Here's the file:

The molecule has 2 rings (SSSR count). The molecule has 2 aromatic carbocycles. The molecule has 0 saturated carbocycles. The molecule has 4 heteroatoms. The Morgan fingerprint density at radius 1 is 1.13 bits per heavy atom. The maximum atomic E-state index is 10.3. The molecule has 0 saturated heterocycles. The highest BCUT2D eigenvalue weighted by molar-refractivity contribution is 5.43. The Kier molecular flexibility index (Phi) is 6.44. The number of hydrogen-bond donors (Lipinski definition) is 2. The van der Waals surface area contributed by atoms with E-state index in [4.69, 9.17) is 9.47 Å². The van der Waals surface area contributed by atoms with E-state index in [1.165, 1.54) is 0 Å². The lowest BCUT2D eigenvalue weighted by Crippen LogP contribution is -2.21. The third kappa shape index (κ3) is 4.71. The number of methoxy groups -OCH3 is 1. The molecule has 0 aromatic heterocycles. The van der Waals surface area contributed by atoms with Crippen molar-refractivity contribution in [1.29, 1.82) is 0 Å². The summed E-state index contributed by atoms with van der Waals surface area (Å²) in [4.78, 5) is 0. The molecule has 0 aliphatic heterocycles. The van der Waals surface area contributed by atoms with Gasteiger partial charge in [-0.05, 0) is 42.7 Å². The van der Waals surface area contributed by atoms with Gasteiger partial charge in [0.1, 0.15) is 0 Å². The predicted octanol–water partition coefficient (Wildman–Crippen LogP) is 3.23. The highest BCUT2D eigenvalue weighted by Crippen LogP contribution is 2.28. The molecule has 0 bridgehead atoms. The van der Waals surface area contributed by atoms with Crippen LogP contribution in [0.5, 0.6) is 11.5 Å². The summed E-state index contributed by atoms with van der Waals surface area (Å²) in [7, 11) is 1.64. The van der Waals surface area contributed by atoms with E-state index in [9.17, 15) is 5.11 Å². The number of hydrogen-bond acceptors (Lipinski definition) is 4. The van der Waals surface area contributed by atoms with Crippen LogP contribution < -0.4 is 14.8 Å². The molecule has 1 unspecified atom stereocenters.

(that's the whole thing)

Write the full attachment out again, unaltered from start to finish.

The molecule has 2 rings (SSSR count). The molecule has 2 aromatic carbocycles. The molecule has 0 saturated carbocycles. The molecule has 4 heteroatoms. The Morgan fingerprint density at radius 1 is 1.13 bits per heavy atom. The maximum atomic E-state index is 10.3. The molecule has 0 saturated heterocycles. The highest BCUT2D eigenvalue weighted by molar-refractivity contribution is 5.43. The Kier molecular flexibility index (Phi) is 6.44. The number of hydrogen-bond donors (Lipinski definition) is 2. The van der Waals surface area contributed by atoms with E-state index in [4.69, 9.17) is 9.47 Å². The van der Waals surface area contributed by atoms with E-state index in [1.165, 1.54) is 0 Å². The lowest BCUT2D eigenvalue weighted by Crippen LogP contribution is -2.21. The third kappa shape index (κ3) is 4.71. The number of methoxy groups -OCH3 is 1. The molecule has 0 aromatic heterocycles. The van der Waals surface area contributed by atoms with Crippen molar-refractivity contribution in [1.29, 1.82) is 0 Å². The summed E-state index contributed by atoms with van der Waals surface area (Å²) in [4.78, 5) is 0. The molecule has 0 aliphatic heterocycles. The van der Waals surface area contributed by atoms with Gasteiger partial charge in [-0.05, 0) is 42.7 Å². The van der Waals surface area contributed by atoms with Gasteiger partial charge in [0.1, 0.15) is 0 Å². The predicted octanol–water partition coefficient (Wildman–Crippen LogP) is 3.23. The highest BCUT2D eigenvalue weighted by Crippen LogP contribution is 2.28. The molecule has 0 bridgehead atoms. The van der Waals surface area contributed by atoms with Crippen LogP contribution in [0.5, 0.6) is 11.5 Å². The summed E-state index contributed by atoms with van der Waals surface area (Å²) in [7, 11) is 1.64. The van der Waals surface area contributed by atoms with E-state index in [9.17, 15) is 5.11 Å². The number of hydrogen-bond acceptors (Lipinski definition) is 4. The van der Waals surface area contributed by atoms with Crippen LogP contribution < -0.4 is 14.8 Å². The molecule has 1 unspecified atom stereocenters.